Thursday 11 April, 7.30pm
Talk: All together now: taphonomic analysis of human-animal commingled interments in Neolithic Britain by Leah Damman
Tony Cooper Suite, Cottenham Village College
Doors open 7.15 pm; meeting begins 7.30 pm
Fragmented, mixed assemblages of human and animal bones are common in archaeological deposits, particularly in prehistoric contexts across Europe and the British Isles. Leah Damman argues that standard approaches to studying human remains in these contexts yields an incomplete understanding of the burial context and its cultural values; and that the application of zooarchaeology techniques can contribute a more complex understanding of the human material found in these contexts. Utilising human osteology and zooarchaeology approaches, and combining these with specialised methods such as cut mark analysis and ZooMS, will allow for the identification (particularly of bone fragments), recording and analysis of human and animal material at a more detailed and complete level. This will enable a much greater understanding of the histories of human and animal remains in these complex deposits from a period where not much more than the skeletal evidence remains – Neolithic Britain (4000–2500 BCE). This project will advance taphonomic study and identification of all bone fragments. Further the analysis will allow the human bones to be examined without the assumptions traditionally associated with human remains may generate new ideas about treatment of these remains.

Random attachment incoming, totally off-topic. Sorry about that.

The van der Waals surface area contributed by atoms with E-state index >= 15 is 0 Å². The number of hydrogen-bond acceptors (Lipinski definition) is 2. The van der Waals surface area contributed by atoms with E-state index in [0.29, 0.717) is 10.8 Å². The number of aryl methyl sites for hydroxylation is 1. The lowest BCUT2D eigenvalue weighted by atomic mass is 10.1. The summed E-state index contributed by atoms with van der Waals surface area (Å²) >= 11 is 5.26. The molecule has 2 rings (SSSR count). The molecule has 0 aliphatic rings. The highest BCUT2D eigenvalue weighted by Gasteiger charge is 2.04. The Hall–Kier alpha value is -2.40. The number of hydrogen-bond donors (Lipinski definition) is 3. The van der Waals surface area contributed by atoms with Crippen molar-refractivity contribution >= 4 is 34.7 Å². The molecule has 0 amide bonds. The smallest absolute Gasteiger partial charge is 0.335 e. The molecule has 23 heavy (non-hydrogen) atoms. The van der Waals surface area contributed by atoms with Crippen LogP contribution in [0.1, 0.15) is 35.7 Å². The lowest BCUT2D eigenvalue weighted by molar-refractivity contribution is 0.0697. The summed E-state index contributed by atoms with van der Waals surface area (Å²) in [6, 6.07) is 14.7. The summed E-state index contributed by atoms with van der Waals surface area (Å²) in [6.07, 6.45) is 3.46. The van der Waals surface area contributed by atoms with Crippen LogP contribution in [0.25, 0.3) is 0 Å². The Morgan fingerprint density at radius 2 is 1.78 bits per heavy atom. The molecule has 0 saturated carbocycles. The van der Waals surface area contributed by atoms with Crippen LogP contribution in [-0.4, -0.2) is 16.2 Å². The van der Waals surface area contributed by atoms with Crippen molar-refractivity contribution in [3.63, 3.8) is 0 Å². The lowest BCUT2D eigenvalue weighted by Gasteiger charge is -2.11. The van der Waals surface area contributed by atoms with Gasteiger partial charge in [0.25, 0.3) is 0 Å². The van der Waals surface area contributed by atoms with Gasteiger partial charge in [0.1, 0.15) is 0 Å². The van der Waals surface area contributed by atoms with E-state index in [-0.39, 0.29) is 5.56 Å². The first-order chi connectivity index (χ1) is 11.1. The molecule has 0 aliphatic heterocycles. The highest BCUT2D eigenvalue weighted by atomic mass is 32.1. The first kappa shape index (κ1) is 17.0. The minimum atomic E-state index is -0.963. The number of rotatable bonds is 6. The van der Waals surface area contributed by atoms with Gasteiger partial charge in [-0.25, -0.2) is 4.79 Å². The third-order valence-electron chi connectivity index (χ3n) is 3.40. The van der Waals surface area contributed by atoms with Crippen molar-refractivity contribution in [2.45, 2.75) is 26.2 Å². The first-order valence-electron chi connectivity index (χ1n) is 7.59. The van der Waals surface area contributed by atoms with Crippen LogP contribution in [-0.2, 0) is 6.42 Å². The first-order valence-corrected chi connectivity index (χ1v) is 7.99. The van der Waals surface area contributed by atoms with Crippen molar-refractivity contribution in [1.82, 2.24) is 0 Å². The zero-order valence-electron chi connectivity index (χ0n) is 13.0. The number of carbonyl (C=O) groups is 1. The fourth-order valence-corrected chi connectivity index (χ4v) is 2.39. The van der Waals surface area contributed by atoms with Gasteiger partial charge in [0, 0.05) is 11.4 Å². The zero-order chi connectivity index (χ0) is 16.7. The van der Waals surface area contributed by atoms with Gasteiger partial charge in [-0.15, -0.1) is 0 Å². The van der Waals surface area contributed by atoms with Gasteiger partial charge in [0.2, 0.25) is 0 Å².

Leah moved from her native Australia to the UK to study for a Masters in Osteoarchaeology in Edinburgh. After a short spell as a field archaeologist, she took up a managerial role at Natural History Museum. Realising she’d rather be doing research than managing the researchers, she came to Cambridge where she is now in the third year of her PhD, studying her passion – bones – and the human–animal relationship in (pre)history.
Images courtesy of Leah Damman